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T2 - comparing the transperitoneal and retroperitoneal approach in a multicenter analysis of 341 patients

AU - Vorselaars, Wessel M.C.M.

AU - Postma, Emily L.

AU - Mirallie, Eric

AU - Thiery, Julien

AU - Lustgarten, Mattan

AU - Pasternak, Jesse D.

AU - Bellantone, Rocco

AU - Raffaelli, Marco

AU - Fahey, Thomas

AU - Vriens, Menno R.

AU - Bresler, Laurent

AU - Brunaud, Laurent

AU - Zarnegar, Rasa

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N2 - Background Intraoperative hemodynamic instability is a major challenge during adrenalectomy for pheochromocytoma. Typically, pheochromocytoma is performed laparoscopically either through the retroperitoneal or transperitoneal approach. We aimed to determine if the operative approach affects intraoperative hemodynamic instability during surgery for pheochromocytoma in a large multicenter multicenter cohort. Methods Retrospective, multicenter analysis of consecutive patients with pheochromocytoma who underwent total unilateral laparoscopic adrenalectomy without conversion were included. Statistical analysis was performed using established intraoperative criteria for intraoperative hemodynamic instability: 1) systolic blood pressure >160 mm Hg; 2) systolic blood pressure > 200 mm Hg; 3) mean arterial pressure <60 mm Hg; 4) systolic blood pressure >160 mm Hg + mean arterial pressure <60 mm Hg; and 5) systolic blood pressure >200 mm Hg + mean arterial pressure <60 mm Hg; and 6) intravenous vasopressor + vasodilator. Results In total, 341 patients met the inclusion criteria, 101 (29.6%) underwent retroperitoneal adrenalectomy and 240 (70.4%) transperitoneal adrenalectomy. Multivariate analysis showed that retroperitoneal adrenalectomy carries greater risk for mean arterial pressure <60 mm Hg (odds ratio 6.255, confidence interval 1.134–34.235, P =.035) compared with transperitoneal adrenalectomy. Overall and cardiovascular morbidity rates were comparable between the 2 approaches. The medical center was a significant independent influencing factor for all 6 intraoperative hemodynamic instability definitions. Conclusion Variability in institutional management of pheochromocytoma intraoperatively has significant impact on all 6 intraoperative hemodynamic instability definitions. Standardization of anesthesia should be considered to reduce this variability.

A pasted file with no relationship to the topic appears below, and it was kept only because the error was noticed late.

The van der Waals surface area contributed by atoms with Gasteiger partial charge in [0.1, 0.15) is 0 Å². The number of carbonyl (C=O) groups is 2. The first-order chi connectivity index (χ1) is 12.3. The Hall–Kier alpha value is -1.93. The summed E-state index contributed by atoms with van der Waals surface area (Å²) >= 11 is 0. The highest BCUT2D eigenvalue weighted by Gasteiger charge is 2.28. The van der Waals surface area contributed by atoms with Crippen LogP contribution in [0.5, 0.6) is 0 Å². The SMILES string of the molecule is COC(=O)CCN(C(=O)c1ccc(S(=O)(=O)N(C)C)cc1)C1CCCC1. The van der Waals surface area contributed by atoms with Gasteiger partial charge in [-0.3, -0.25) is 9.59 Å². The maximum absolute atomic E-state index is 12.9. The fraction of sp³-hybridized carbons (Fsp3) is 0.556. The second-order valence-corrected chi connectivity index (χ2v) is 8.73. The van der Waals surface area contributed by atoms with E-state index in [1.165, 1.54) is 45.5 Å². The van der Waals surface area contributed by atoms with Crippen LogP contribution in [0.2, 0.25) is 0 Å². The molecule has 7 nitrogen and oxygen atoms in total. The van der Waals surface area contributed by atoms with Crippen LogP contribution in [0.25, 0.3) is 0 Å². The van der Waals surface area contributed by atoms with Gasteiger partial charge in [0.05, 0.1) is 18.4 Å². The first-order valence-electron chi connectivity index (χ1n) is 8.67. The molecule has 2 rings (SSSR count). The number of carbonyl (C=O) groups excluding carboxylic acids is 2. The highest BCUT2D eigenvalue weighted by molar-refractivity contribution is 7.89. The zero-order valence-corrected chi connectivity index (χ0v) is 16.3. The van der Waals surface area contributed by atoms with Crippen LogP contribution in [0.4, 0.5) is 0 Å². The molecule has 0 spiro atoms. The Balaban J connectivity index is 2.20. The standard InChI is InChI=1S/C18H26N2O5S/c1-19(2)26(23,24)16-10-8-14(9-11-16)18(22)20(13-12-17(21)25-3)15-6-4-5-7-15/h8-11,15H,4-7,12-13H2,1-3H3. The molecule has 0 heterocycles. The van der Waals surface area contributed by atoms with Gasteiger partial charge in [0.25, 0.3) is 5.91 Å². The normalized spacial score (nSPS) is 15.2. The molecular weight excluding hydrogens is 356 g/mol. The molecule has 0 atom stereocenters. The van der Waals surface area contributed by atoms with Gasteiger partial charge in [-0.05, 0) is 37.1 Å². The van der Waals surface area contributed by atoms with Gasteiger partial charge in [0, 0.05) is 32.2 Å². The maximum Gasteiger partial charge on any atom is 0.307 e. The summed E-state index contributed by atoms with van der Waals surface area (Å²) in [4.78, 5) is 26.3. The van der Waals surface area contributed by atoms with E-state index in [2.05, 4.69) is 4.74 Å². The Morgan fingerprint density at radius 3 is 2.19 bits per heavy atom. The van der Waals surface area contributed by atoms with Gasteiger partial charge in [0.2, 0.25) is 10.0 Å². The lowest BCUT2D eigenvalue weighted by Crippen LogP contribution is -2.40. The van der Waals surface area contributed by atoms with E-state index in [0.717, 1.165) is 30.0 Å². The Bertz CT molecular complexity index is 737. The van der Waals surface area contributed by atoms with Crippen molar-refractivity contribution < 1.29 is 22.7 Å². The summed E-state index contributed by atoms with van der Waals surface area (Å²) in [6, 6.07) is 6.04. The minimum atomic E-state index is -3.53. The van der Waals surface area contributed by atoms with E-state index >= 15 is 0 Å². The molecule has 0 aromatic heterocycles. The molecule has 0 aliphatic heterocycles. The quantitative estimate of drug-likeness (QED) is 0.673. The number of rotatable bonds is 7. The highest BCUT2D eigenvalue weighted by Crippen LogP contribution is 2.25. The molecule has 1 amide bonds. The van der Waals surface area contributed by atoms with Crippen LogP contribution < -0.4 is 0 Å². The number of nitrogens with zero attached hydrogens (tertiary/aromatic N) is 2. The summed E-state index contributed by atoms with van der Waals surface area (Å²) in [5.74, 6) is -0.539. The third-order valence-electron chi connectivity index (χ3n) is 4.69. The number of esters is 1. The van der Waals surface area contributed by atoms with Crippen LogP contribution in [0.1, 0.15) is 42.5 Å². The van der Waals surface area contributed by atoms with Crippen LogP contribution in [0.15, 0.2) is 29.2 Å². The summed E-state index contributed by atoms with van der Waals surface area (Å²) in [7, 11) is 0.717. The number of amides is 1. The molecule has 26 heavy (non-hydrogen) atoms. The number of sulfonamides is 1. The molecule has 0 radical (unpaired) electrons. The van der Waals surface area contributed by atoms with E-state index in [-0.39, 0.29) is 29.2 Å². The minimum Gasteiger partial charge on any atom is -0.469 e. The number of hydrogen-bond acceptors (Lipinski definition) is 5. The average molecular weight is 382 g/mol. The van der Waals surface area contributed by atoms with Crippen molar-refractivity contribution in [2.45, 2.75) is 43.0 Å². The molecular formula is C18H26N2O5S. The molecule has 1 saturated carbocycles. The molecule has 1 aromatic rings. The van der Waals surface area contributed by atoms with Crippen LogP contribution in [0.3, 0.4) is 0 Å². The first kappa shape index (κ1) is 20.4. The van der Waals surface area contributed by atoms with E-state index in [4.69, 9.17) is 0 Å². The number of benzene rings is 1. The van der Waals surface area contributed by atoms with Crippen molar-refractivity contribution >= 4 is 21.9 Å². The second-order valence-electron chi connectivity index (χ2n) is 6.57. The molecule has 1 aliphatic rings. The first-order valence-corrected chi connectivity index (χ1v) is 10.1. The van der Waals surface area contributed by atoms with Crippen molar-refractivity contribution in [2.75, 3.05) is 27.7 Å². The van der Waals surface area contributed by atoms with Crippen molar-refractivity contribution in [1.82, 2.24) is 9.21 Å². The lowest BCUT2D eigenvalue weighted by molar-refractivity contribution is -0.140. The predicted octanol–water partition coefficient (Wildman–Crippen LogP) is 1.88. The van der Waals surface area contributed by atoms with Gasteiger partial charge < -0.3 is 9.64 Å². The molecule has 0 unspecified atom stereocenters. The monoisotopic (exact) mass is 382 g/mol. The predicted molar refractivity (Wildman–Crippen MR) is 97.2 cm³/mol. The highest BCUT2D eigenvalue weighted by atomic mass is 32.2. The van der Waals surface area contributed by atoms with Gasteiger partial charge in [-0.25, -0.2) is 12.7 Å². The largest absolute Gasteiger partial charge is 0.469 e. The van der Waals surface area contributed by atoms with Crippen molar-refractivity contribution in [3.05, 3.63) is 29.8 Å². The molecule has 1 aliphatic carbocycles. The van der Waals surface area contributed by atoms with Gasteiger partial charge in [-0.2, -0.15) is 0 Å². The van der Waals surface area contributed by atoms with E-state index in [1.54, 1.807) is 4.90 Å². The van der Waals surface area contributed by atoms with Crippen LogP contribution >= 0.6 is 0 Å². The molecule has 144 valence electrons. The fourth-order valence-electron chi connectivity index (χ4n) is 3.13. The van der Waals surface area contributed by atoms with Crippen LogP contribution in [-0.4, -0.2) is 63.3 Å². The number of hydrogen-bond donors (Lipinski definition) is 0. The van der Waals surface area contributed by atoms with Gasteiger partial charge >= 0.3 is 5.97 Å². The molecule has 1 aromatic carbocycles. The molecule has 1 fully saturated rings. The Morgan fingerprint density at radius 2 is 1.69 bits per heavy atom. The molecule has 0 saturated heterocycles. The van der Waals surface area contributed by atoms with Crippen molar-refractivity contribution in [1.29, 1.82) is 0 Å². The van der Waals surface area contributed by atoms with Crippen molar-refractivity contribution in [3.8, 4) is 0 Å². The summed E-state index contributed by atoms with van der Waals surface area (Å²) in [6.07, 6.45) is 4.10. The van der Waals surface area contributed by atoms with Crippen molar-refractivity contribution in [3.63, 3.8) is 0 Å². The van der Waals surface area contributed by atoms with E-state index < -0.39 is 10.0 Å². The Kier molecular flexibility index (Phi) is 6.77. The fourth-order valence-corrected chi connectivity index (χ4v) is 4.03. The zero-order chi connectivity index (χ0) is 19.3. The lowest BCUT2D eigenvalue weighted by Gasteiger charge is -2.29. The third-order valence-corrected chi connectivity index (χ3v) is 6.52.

AB - Background Intraoperative hemodynamic instability is a major challenge during adrenalectomy for pheochromocytoma. Typically, pheochromocytoma is performed laparoscopically either through the retroperitoneal or transperitoneal approach. We aimed to determine if the operative approach affects intraoperative hemodynamic instability during surgery for pheochromocytoma in a large multicenter multicenter cohort. Methods Retrospective, multicenter analysis of consecutive patients with pheochromocytoma who underwent total unilateral laparoscopic adrenalectomy without conversion were included. Statistical analysis was performed using established intraoperative criteria for intraoperative hemodynamic instability: 1) systolic blood pressure >160 mm Hg; 2) systolic blood pressure > 200 mm Hg; 3) mean arterial pressure <60 mm Hg; 4) systolic blood pressure >160 mm Hg + mean arterial pressure <60 mm Hg; and 5) systolic blood pressure >200 mm Hg + mean arterial pressure <60 mm Hg; and 6) intravenous vasopressor + vasodilator. Results In total, 341 patients met the inclusion criteria, 101 (29.6%) underwent retroperitoneal adrenalectomy and 240 (70.4%) transperitoneal adrenalectomy. Multivariate analysis showed that retroperitoneal adrenalectomy carries greater risk for mean arterial pressure <60 mm Hg (odds ratio 6.255, confidence interval 1.134–34.235, P =.035) compared with transperitoneal adrenalectomy. Overall and cardiovascular morbidity rates were comparable between the 2 approaches. The medical center was a significant independent influencing factor for all 6 intraoperative hemodynamic instability definitions. Conclusion Variability in institutional management of pheochromocytoma intraoperatively has significant impact on all 6 intraoperative hemodynamic instability definitions. Standardization of anesthesia should be considered to reduce this variability.